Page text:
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Improve Your Preaching in 5 Easy Steps Right Now

Every preacher I know wants to get better; we are all clawing forward amid the windstorm of our own inability.

In this, I don’t pretend to be an expert, but I do have the sand in my face. I’m with you trying to get there.

In this post, I want to talk about a few items that you can do in the delivery of the sermon that I have found to help. Let’s call them 5 friends that you want to invite to every one of your sermons.

1. Word Pictures

Do you want to liven up your sermon? Hang up some pictures. Paint some rooms. Open a window.

Sermons should not smell like an old musty closet; you need some air, some life, and some color in it. This whole world is stamped with God’s creative seal; therefore, find how it illustrates, elucidates, or further communicates your point and go and get it.

If you want more help on this, read Jesus in the Sermon on the Mount. You could also read Thomas Watson; my man was a homiletical artist. I also found this book helpful.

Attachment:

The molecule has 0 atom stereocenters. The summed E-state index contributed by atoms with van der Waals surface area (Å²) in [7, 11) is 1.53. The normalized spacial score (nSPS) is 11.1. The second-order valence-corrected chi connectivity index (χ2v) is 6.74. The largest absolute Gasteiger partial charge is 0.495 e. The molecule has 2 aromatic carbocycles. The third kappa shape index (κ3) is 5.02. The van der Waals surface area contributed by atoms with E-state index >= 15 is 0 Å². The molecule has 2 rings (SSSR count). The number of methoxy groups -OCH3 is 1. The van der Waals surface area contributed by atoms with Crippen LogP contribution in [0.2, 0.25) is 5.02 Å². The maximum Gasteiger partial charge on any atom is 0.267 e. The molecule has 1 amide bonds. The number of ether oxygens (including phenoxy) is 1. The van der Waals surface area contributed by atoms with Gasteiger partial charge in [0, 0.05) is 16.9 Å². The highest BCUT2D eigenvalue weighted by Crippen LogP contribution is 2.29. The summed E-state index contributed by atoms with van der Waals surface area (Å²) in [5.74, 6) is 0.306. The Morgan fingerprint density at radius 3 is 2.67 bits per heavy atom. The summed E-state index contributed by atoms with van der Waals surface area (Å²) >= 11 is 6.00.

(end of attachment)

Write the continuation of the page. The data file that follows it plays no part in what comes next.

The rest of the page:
Fill your sermon with word pictures.

2. Interrogatives

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We too often forget that the sermon is a conversation. No, we are not audibly dialoging back and forth, but we are at our best when we are homiletically talking backing forth.

If the sermon is simply the giving of information, then interaction will be limited. It will be like getting a tour through an old museum. Instead, we want to engage our listeners.

One of the best ways to do this is to ask questions. You might ask, “What does a lack of prayer say about your view of yourself?” This crucial step makes the person actually answer in their minds.

You could just say, “A lack of prayer indicates that you believe that you are self-sufficient.” However, that crucial step repeated dozens of times during the sermon helps to keep people tracking and finding the answers in the Bible.

Fill your sermon with questions.

3. The “2nd Person Plural” 

This goes along with the previous point; you have got to engage people. If your sermon is propositional (and it must be), then it must call them to believe something, address something, or do something.

Mixing in some 2nd person “You!” is very helpful.

Of course, that could go overboard so you want to mix it up. I have found Mark Dever to be a very helpful example of this. He has a ton of phrases that he uses, such as: friend, brother, sister, you, we, church, single person, married person, Christian, men, women, children, etc.

Thoughtfulness here will only help you hit the mark.